Israel has lifted surrogacy restrictions that prevented same-sex couples and single men from becoming parents via this route.

Announcing the move at a news conference on 4 January, Health Minister Nitzan Horowitz confirmed that a circular had been issued by the ministry which equalises access to surrogacy.

“It is a historic day for the LGBTQ struggle in Israel,” he said.

Surrogacy was previously only available to heterosexual couples and single women, vastly limiting those able to use the means of becoming parents.

“Today, we are putting an end to years of injustice and discrimination,” the Health Minister, who is also openly gay, added. “A week from today, we will also give equal access to surrogacy in Israel to single men, future fathers, as well as [male] homosexual couples – actually to any individual. Today we are issuing the director general’s new circular, which enshrines the High Court ruling and revises the procedures in the law.”

Horowitz also confirmed that transgender people will be able to access surrogacy in the country.

“From now on at the ministry, we will relate to every parent and family in an equal manner,” he stated. “Everyone has the right to be a parent. Transgender individuals will also be able to obtain surrogacy in Israel.”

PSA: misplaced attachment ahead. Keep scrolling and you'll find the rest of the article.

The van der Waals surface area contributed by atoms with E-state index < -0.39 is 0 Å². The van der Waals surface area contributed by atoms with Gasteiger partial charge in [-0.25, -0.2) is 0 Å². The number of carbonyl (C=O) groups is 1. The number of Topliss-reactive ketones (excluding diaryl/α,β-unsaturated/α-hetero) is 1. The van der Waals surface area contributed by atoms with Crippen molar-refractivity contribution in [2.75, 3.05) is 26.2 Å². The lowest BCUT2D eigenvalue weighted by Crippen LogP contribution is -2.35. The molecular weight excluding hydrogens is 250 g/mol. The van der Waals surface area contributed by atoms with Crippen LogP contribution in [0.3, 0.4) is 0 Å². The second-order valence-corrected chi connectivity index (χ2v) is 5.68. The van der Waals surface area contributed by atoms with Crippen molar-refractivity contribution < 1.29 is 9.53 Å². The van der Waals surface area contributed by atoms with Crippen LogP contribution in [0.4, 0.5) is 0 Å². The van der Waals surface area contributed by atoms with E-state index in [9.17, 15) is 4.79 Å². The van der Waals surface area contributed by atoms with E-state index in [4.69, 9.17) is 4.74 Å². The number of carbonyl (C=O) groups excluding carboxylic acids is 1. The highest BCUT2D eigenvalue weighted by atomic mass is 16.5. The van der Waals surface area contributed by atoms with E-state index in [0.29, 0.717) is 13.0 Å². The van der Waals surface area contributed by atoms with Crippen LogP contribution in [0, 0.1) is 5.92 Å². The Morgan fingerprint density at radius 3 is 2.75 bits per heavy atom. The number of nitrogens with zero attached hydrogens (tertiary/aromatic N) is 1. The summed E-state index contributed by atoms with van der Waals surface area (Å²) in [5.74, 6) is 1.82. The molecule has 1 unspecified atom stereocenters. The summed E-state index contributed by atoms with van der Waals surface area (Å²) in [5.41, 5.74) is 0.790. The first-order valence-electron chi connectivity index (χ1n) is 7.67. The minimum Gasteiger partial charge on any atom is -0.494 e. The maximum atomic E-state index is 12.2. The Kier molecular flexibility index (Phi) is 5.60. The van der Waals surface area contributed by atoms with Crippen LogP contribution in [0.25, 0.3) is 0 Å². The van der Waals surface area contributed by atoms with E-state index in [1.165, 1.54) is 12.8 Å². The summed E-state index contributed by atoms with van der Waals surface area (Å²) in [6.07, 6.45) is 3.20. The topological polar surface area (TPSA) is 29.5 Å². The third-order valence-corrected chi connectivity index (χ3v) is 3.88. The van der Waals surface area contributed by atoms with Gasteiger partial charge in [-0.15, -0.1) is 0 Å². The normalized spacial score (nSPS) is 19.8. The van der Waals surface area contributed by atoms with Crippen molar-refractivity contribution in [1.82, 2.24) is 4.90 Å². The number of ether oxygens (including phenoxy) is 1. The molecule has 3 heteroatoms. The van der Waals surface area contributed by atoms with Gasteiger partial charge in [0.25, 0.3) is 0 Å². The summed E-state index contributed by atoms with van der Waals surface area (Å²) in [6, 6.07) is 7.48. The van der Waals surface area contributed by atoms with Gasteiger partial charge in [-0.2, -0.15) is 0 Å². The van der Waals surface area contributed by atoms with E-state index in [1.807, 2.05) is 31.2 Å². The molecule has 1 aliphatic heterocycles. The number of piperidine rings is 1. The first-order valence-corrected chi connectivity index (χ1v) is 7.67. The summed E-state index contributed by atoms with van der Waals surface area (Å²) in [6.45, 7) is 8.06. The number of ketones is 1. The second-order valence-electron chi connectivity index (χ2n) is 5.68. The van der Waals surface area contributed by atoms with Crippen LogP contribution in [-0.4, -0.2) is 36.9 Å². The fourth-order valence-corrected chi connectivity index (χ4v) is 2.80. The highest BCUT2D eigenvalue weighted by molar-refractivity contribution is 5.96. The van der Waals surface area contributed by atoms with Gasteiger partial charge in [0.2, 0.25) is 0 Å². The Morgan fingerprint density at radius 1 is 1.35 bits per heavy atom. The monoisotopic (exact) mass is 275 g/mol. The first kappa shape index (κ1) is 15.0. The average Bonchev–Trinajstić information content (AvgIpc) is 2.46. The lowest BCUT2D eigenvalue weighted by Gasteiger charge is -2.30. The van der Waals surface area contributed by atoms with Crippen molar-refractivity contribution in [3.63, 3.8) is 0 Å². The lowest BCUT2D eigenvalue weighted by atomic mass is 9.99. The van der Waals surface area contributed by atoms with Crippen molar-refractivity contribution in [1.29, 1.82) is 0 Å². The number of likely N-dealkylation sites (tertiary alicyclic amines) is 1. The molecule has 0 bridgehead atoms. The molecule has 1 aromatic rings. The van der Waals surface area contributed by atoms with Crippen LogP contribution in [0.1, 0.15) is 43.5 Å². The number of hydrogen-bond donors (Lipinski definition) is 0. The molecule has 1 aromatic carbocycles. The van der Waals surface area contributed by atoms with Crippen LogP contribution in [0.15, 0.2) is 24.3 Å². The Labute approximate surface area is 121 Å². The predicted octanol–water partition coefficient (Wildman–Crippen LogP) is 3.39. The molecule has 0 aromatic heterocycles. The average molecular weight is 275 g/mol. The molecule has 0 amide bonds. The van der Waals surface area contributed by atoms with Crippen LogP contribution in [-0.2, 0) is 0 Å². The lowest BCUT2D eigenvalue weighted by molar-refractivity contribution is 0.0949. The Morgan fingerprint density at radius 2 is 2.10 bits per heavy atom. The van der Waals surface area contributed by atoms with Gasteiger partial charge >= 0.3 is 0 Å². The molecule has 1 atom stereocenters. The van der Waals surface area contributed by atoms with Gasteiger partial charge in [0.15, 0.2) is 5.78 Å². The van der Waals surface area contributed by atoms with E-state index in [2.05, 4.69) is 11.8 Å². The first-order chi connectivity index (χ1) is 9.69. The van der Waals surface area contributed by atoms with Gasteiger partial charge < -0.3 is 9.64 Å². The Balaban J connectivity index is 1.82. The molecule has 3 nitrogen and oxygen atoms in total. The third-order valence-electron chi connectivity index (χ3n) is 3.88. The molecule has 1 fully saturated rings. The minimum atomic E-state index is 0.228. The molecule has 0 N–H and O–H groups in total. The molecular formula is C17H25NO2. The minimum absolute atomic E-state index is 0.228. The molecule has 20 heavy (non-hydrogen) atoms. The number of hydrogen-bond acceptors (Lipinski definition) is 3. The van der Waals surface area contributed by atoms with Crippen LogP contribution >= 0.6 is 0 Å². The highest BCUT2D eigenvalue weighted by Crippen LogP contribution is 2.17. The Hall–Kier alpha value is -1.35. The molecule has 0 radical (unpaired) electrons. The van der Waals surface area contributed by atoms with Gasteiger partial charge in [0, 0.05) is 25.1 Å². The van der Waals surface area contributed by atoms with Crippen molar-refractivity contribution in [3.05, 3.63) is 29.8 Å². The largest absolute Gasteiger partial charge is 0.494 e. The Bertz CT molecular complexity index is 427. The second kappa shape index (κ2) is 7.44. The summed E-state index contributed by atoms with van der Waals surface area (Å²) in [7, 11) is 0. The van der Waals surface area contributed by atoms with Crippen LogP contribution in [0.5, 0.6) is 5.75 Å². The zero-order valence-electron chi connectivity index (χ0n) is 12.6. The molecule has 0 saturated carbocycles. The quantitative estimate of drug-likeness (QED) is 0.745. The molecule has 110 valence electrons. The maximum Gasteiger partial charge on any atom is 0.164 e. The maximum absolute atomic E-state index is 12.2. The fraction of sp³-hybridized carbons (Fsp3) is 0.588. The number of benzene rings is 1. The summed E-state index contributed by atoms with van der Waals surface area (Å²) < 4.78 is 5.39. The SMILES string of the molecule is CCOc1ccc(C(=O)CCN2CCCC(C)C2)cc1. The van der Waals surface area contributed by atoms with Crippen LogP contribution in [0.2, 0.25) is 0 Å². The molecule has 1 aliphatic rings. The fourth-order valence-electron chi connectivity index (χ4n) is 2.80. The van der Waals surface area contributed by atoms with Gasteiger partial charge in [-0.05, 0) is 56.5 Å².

It follows a Supreme Court ruling in July that banning same-sex couples and single men from access to surrogacy was a violation of their rights and must be altered within six months.

In August, Israel lifted a longstanding ban on blood donations made by gay man.

“There’s no difference between one blood and the other,” Horowitz explained. “Discrimination against gays in donating blood is over.

“When I became minister, I ordered the removal of the degrading and irrelevant questions from the blood donation questionnaire — remnants of a stereotype that belongs to history.”

The move was praised by Israeli LGBTQ+ rights groups, who said it is a key step towards equality in the country.

Gal Wagner Kolasko, head of the Israeli LGBT Medical Associations, thanked the health minister for making the “historical correction.”

He said: “Now there are safe blood doses for all without discrimination or harming human rights. Because discrimination also causes serious damage to health.”